- Features new technology
- Affordable entry level price
- More space than previous generation
- Some trims feature cheap interior materials
- Cabin noise is intrusive at motorway speeds
Kia are gradually expanding their range as sales are up and the future is looking really bright and busy for the Korean manufacturer.
With that in mind their best-seller the Rio has been overhauled for 2017, so we went along to the UK launch to drive it and see how it compares to the likes of the Ford Fiesta and Renault Clio.
On The Road
Kia have a few options available in terms of engines, there’s a new turbocharged petrol 1.0 T-GDi producing 99bhp or 118bhp with 171Nm of torque, the former more suited to city driving with its lower performance and there is also a 1.25-litre 83bhp joining the petrol line up alongside a 1.4-litre delivering 98bhp with 133Nm of torque.
At launch our favourite was the 1.4 CRDi diesel engine which has 89hp with 240Nm of torque so packs more of a punch from the off, working well with the Rio’s six-speed manual gearbox to get it up to speed.
Although Kia have added a new suspension to the Rio it is slightly lacking in the ride comfort stakes, you end up trying to avoid any rough, pot hole strewn surfaces as every jolt is likely to be felt in the cabin. Steering, which has also been newly developed gives plenty of feel, it’s light and handling is responsive which is good. OK, it’s not as fun to drive as some rival B- segment cars but it does the job.
The fourth generation of the Kia Rio has a bold, distinctive front grille as seen on other models in the range, it has a lower roofline and a stylish rear and it’s got a longer wheelbase than the previous generation.
The engines aren’t particularly noisy, it’s the road noise though that is very intrusive at motorway speeds as we were having to turn up the navigation voice as we couldn’t hear it.
In The Car
Behind the Wheel
There are currently four trim levels available, easily badged, ‘1’, ‘2’, ‘3’ and a limited ‘First Edition’. Kia haven’t scrimped on equipment even on the entry level ‘1’ trim as it features Bluetooth LED daytime running lights, air-conditioning and electrically adjustable heated door mirrors, ‘3’ features a 7-inch touchscreen, heated front seats and steering wheel , while the ‘First Edition’ has a smart key entry system, LED rear lights and a faux leather interior.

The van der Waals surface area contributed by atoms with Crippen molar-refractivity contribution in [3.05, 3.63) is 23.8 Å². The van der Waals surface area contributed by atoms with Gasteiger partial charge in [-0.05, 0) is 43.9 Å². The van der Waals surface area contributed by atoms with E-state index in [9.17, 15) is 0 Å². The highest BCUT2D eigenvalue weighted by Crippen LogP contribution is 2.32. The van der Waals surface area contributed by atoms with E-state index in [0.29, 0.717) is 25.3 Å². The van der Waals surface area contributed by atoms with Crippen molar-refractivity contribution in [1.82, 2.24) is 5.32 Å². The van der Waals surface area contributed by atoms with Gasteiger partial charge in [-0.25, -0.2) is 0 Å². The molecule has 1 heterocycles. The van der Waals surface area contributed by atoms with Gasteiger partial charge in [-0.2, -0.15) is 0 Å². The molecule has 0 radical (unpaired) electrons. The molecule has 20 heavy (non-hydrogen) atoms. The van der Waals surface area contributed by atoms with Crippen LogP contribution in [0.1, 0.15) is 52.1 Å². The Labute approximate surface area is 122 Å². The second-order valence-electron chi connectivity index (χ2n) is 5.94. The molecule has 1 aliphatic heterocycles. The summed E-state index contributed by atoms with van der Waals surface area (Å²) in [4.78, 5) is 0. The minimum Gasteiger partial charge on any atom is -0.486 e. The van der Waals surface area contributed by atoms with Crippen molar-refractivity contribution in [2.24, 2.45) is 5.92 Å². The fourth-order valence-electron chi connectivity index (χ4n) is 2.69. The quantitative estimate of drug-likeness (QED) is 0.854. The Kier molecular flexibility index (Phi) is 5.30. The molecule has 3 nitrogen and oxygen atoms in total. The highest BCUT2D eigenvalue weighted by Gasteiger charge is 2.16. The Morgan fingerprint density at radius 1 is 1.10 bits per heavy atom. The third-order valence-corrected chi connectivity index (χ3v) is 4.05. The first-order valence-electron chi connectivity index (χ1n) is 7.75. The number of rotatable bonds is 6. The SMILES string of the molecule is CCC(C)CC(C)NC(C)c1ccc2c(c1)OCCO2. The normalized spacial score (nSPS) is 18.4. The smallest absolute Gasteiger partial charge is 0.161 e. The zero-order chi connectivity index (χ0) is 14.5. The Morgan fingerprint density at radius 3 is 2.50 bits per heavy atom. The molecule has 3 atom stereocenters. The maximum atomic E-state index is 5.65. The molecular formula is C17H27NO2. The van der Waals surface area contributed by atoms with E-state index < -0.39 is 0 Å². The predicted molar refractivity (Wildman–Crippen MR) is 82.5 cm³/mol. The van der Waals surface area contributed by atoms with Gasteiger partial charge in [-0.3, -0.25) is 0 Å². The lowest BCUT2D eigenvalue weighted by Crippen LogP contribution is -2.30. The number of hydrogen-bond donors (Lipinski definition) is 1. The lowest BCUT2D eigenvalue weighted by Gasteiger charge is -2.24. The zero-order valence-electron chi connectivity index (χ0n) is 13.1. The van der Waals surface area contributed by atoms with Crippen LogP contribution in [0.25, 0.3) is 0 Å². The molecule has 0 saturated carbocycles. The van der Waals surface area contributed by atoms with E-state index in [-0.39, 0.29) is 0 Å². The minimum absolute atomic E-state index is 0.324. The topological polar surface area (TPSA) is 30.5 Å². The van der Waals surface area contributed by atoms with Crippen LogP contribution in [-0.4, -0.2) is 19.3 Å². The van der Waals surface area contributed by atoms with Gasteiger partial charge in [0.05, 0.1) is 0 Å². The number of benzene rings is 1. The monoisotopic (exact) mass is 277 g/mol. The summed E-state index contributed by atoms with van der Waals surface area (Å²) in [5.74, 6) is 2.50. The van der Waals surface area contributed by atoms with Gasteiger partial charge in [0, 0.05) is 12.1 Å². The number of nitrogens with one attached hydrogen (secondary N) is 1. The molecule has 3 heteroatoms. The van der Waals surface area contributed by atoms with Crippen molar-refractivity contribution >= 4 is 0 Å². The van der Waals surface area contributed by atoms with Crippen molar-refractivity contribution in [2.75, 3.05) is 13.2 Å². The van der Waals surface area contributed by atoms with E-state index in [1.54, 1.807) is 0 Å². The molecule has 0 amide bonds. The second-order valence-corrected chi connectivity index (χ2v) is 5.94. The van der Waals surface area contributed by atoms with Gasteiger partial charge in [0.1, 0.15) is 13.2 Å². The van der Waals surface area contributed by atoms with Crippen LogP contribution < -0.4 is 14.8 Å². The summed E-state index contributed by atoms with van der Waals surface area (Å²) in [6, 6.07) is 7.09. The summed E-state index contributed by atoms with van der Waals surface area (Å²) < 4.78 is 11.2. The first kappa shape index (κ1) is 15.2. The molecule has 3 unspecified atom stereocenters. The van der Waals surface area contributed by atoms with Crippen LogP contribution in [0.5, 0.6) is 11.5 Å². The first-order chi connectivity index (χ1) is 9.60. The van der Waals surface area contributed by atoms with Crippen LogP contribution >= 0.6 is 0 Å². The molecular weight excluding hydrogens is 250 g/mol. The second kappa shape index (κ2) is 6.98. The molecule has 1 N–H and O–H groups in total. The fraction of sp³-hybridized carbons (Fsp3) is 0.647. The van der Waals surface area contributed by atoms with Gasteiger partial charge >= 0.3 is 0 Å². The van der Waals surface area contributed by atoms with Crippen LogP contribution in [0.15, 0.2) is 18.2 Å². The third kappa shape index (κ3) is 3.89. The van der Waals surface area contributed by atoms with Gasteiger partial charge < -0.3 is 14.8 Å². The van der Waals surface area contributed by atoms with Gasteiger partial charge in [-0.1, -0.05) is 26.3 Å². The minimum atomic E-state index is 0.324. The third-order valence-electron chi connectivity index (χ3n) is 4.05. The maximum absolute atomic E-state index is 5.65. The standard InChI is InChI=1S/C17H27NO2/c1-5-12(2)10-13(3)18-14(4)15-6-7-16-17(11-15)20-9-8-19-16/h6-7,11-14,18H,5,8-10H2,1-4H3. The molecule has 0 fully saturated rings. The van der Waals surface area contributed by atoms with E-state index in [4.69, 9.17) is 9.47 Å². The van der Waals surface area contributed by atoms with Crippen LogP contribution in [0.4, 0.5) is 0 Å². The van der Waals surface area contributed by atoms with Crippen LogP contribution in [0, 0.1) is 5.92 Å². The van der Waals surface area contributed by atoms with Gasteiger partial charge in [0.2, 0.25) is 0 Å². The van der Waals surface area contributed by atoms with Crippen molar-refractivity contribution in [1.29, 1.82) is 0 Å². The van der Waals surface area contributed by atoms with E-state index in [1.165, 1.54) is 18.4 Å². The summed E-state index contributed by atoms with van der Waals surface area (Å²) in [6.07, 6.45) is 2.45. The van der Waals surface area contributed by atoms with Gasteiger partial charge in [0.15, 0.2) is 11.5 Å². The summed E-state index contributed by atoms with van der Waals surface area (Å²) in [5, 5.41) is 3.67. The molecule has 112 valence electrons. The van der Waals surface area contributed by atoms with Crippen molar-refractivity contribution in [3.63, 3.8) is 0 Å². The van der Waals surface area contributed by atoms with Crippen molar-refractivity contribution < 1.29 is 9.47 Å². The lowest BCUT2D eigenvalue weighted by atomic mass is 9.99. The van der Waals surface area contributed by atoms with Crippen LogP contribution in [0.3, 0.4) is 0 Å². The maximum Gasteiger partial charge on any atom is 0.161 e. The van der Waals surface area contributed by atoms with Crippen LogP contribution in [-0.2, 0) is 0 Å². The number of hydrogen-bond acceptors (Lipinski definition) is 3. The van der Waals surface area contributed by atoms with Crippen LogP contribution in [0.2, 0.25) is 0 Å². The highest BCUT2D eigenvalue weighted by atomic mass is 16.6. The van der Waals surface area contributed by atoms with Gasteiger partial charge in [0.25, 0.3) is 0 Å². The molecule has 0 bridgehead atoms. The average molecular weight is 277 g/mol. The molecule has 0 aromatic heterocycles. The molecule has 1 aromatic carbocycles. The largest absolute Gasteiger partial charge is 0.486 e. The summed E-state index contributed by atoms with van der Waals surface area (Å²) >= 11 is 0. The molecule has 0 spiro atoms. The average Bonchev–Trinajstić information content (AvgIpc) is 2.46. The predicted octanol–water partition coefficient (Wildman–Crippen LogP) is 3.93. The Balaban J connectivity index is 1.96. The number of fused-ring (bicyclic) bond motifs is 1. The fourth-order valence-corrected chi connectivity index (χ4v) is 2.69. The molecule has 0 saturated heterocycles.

The interior cabin is well laid out for the driver, in the top level ‘3’ and ‘First Edition’ we drove at launch there are steering wheel mounted controls, a clear 7-inch touchscreen and buttons and dials in the centre stack aren’t clustered making for a simple design.
The Kia Rio comes with advanced connectivity so smartphone users can hook up through Android Auto and Apple CarPlay and handily there are USB points for both front and rear passengers.
Space & Practicality
Available only as a five-door Kia have improved the space over the outgoing generation, there’s plenty of leg and headroom, but rear passengers might find it a bit cramped if three adults pile in as the middle seat isn’t that wide. But then again it is a supermini.
Up amongst the class leaders in terms of boot space it has been increased by 13% to 325-litres, which is 35-litres more than the Ford Fiesta, so a couple of small suitcases would fit in. Seats do fold down just not flat so space can be increased to 980-litres. One thing of note is that the boot lip is quite high.
The Kia Rio is priced from £11,995 for the entry level 1.25-litre in ‘1’ trim with the ‘First Edition’ costing £17,445.
It comes with their super duper seven-year/100,000 mile warranty too but falls short of being a strong contender in the B-segment. Although it’s practical, it’s only well-priced if you go for the entry level and the drive isn’t as entertaining as the Ford Fiesta. If you need a car that’ll will get you from a to b and you don’t mind some of the cheap feel to the interior then the Rio is a good option.
CO2 emissions are as low as 92g/km for the 1.4 CRDi so will fall into tax band A costing nothing in vehicle excise duty, although this will change from April.
MPG will range from the mid forties as high as early eighties for the diesels so expect running costs to be low.
Quality & Reliability
The interior quality in some areas isn’t great, there are a few cheap plastics and although the dash is soft to the touch, it’s not on the doors on the lower trims so lacks some style. That being said the ‘First Edition’ is the complete opposite with a high quality feel cabin with brushed dark red inlays.
Kia have a good track record with reliability, better than some premium manufacturers and always seem to fair well in the reliability surveys. The Rio hasn’t had any major issues with owners praising the low running costs, but improvements have had to be made on the ride and build quality to keep up with rivals.
Safety & Security
Kia’s new Rio hasn’t been tested yet in the Euro NCAP ratings, when it last did in 2011 it scored the maximum five stars so can’t see why this would be any different as it comes with plenty of driving assistance and safety systems.
Apart from the entry level trim all Rios have Autonomous Emergency Braking with pedestrian recognition and a lane departure warning system as standard and other driving assistance systems include Straight Line Stability and Cornering Brake Control.